From School Library Journal
Grade 9 Up This novel, inspired by the life of a real court singer in late-17th-century Rome, re-creates a time under Pope Innocent XI when women were not allowed to sing in public. Angelica was born into a modest tradesman's home with a magnificent gift a beautiful voice that she can only exercise in the privacy of her home or a convent. Admirers from artisans to cardinals line up outside her house to listen to her practice. Her mother intends to use the girl's gift to secure her a wealthy husband and raise the family's status. Romance blossoms as a young French artist falls in love with the teen and the two begin an innocent exchange of drawings and notes through a servant girl. Angelica's voice grows with passion as she sings to Theodon through closed shutters. To avoid her mother's entrapping marriage plans, Angelica runs away to join the court of Queen Christina, a Swedish queen who converted to Catholicism and rules a quarter of Rome, where she defies the pope by allowing women to perform. As long as the Queen lives, her ladies are safe, but when her death is imminent, each one must plot her way to safety from the pope's guards. A slice of courtly life tinged with sexual misconduct by clerics, betrayal by Angelica's mother, and heartbreaking sorrow, this tale will appeal to female readers, who will admire the young woman's steadfast devotion against tremendous odds. Kathy Lehman, Thomas Dale High School Library, Chester, VA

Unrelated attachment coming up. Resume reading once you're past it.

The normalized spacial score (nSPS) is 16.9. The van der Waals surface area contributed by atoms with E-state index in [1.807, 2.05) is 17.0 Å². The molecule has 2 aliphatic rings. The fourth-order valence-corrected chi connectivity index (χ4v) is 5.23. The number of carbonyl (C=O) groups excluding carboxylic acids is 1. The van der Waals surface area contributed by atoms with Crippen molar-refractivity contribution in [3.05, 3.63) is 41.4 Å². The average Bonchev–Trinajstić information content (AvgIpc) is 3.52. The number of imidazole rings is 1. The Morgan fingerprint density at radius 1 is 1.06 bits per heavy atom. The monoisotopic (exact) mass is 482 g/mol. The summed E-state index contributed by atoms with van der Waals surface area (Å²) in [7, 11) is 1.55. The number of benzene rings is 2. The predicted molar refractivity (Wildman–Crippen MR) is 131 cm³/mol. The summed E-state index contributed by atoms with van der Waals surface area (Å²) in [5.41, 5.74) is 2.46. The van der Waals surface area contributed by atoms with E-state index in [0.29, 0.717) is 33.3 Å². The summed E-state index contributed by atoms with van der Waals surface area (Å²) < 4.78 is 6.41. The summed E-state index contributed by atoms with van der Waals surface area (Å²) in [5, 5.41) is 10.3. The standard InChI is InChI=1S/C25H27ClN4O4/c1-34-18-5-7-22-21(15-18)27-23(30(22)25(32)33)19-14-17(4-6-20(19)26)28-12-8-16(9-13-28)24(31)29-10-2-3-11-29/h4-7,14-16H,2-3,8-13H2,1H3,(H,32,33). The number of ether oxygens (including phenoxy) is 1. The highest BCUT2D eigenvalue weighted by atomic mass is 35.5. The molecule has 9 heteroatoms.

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Gr. 9-12. Like Louise Hawes' The Vanishing Point
(2004), inspired by Renaissance painter Lavinia Fontana, Dines' first historical novel features another female artist straining against cultural expectations of a bygone Italy. Angelica Voglia, a real figure whose historical milieu and scant biography are addressed in a foreword and endnote, has a "miracle voice"--or is it the "devil's breath"? Her gift for singing exposes her to numerous threats: a manipulative, social-climbing mother; noblemen who see her public displays as an invitation to take liberties (and worse); and an austere papacy that persecutes women who sing in public. Eventually Angelica seeks refuge in the bohemian court of an expatriate Swedish regent, a path that Dines portrays not as an idealized salvation but one fraught with pitfalls. Angelica's personal story (especially her romance with a lowborn sculptor) is frequently eclipsed by details about her charismatic protectress and baroque-era Roman politics. But persistent readers, inspired by Angelica's determination to "look into [her] heart and speak the truths [she finds] there," should find sufficient motivation to sift through the overzealous historical context. Jennifer MattsonCopyright © American Library Association. All rights reserved